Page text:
To grant paroles, including both regular and temporary, to persons held by virtue
of any final order , Judgment of any court .in this state;




To revoke, terminate, or suspend paroles;


To assist the Governor in exercising his authority in granting reprieves,
commutations, and pardons and perform such other services as may be required by
the Governor in exercising his powers of executive authority;


To exercise all releasing authority over all Committed Youthful Offenders, and
Work Release for offenders with maximum sentences in excess of five years
whose crimes were committed prior to July 1, 1981;


To adopt rules and regulations whereby prisoners eligible for parole consideration
will have their cases reviewed, investigated, and considered; and


To establish rules and regulations for the management of prisoners on parole or
post release supervision.


Structured Senteflcin,g,- Other than inmates convicted of Driving While Impaired,
no one whose criMe(s) occurred on or after October I, 1994, will be eligible for
parole. He or she may be eligible for Post Release Supervision at the completion
of no less than the minimum portion of their sentence(s), in the case of certain
felony crimes. Inmates convicted of Class "B2" through HE" class felonies will be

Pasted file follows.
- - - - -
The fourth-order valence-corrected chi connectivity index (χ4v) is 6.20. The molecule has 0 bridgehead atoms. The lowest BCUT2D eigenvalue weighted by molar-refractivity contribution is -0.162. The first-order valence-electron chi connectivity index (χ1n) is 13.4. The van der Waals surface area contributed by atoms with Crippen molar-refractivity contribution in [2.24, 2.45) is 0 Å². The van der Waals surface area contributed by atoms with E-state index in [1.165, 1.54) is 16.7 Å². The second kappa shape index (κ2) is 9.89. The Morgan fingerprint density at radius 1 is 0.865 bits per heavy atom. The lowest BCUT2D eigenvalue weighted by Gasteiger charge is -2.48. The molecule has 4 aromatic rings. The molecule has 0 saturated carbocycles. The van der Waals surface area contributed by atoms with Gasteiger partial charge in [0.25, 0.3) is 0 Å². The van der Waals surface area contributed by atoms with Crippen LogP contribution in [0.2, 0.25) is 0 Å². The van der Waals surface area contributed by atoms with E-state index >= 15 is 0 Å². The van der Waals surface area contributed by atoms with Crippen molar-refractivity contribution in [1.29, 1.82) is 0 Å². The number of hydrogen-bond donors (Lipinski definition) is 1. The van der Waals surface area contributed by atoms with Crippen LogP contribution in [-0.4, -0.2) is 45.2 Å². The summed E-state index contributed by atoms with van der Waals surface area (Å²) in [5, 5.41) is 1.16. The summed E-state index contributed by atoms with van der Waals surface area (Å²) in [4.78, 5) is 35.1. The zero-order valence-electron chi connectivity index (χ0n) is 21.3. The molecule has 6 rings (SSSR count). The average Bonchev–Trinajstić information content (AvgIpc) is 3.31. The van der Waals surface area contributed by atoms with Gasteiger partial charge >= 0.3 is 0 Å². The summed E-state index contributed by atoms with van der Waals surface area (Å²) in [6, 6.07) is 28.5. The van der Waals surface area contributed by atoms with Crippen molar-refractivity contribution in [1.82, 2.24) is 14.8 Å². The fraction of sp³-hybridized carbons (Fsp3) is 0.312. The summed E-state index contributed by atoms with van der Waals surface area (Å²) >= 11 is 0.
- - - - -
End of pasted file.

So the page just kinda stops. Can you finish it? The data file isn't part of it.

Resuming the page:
placed on a supervised release known as Post Release Supervision no earlier than 9
months before their final release dates. The supervision period will be six months.
If an inmate violates the terms of his or her Post Release Supervision, he or she
may be required to serve the maximum sentence. The Post Release Supervision
and Parole Commission will review the case if you are returned to prison as a
violator and determine if you will be replaced on Post Release Supervision at any
point in the future.


All prisoners committing crimes prior to July 1, 1978, except those sentenced as
CYOs and those sentenced to life, must serve at least one-fourth of their minimum
sentences to be eligible for parole consideration.

To establish parole eligibility (P.E.) dates. the Parole Commission uses the
following procedures: .



When the sentence is determinate ("fla1"), the P.E. date is set at one-fourth
of the sentence from the date of admission to prison.


Where the sentence has a minimum sentence, the P.E. date is set at onefourth of the minimum sentence from the date of admission.


Where two or more sentences are imposed, and are concurrent, the P.E.
date is set at one-fourth of the sentence that has the latest P.E. date.


Where two or more consecutive sentences are imposed, the minimums are
added and the P.E. date is set at one-fourth of this.